Our advice is to be strategic. 

There’s no need to increase the rent by a large amount every year, especially if the market doesn’t support it. Make a smart increase that covers your own additional expenses but doesn’t chase away your great tenants. Rental prices in our area are high. When your current residents take a look around before deciding whether or not to renew the lease, they’ll see what they’d have to pay elsewhere, and if your offer is slightly less than that and they’ve enjoyed renting from you, it’s a safe bet they’ll stay in place. 

When you have great tenants in place who pay rent on time every month, keep the property clean and in good shape, and take care of minor issues around the home themselves, you want to retain those tenants. These are the residents you’re hoping to renew year after year, so implement a small increase that matches inflation and the market rental values. You don’t want to be at the high end of what similar properties are renting for. Keeping a good resident in place is more valuable than a couple of extra dollars in rent every month. 

4. Providing Responsive Maintenance 

Responding to maintenance requests is important to your tenants, and it’s also important to the preservation of your property. 

Treat both emergencies and routine requests with a sense of urgency. Keep tenants informed throughout the process. If it’s taking a bit longer to get a vendor out, let them know.   

When you respond quickly to maintenance needs, tenants feel like you’re taking them seriously and that you care about their comfort and happiness. One of the main reasons that tenants leave rental properties is because repairs were not taken care of in a timely manner. Don’t lose tenants this way; make the repairs quickly. Not only does it retain tenants, it also protects the condition of your investment.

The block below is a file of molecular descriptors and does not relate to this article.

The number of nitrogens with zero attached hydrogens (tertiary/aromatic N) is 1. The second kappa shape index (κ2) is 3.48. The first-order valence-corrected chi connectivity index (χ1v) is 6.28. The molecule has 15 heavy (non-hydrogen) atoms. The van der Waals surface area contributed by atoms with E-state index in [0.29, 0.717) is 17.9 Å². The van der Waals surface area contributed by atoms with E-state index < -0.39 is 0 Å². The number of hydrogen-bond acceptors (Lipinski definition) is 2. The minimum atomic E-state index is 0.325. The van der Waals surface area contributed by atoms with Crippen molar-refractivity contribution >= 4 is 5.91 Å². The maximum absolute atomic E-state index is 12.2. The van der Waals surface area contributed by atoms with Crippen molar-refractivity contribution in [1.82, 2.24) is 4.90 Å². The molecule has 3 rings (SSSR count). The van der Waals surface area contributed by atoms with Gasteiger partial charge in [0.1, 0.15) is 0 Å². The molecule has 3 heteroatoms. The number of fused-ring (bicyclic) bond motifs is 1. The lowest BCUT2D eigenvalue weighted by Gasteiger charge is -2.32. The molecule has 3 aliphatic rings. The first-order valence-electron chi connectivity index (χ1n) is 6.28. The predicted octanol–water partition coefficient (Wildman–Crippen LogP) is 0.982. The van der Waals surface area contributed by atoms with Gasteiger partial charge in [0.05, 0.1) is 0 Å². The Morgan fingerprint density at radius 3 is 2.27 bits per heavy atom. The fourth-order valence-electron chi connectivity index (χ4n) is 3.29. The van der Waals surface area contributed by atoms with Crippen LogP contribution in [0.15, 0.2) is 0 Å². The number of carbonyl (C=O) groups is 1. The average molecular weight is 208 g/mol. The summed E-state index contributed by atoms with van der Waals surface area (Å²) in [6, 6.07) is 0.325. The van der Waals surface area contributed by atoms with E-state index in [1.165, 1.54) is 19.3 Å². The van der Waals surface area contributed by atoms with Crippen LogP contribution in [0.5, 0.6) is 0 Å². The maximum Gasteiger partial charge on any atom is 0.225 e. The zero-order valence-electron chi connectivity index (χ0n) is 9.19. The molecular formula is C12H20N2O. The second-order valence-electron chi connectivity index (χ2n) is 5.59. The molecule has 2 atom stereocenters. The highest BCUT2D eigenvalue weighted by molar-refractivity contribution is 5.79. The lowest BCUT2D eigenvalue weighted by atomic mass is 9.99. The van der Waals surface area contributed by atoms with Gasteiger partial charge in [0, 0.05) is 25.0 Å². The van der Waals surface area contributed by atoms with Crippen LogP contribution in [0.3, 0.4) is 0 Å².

5. Beyond Maintenance: Provide Upgrades and Updates

Incentives can go a long way in keeping your tenants in place. When you’re looking for ways to motivate them to renew their lease agreements, consider making some improvements to your rental home. 

During the lease renewal period, improvements can be incentives. 

Offer hard surface flooring or new carpet. You can provide a fresh coat of paint or replace an aging appliance with something new and energy-efficient. If your tenants make a specific request, consider it carefully. Making the upgrade will likely cost you less than the turnover and vacancy expenses that come with finding a new tenant and preparing the property for a new cycle of marketing and showings.

These are some general ideas about how to retain tenants. If you’d like some specific tips that are geared to your unique rental property and the tenants who live there, let us know. We’d be happy to help. 

Contact Property ManagerContact our team at Park Avenue Property Management. We work in Lake Buena Vista, Orlando, Kissimmee, Celebration, Maitland, Altamonte Springs, West Palm Beach, Tampa Bay, and throughout central Florida.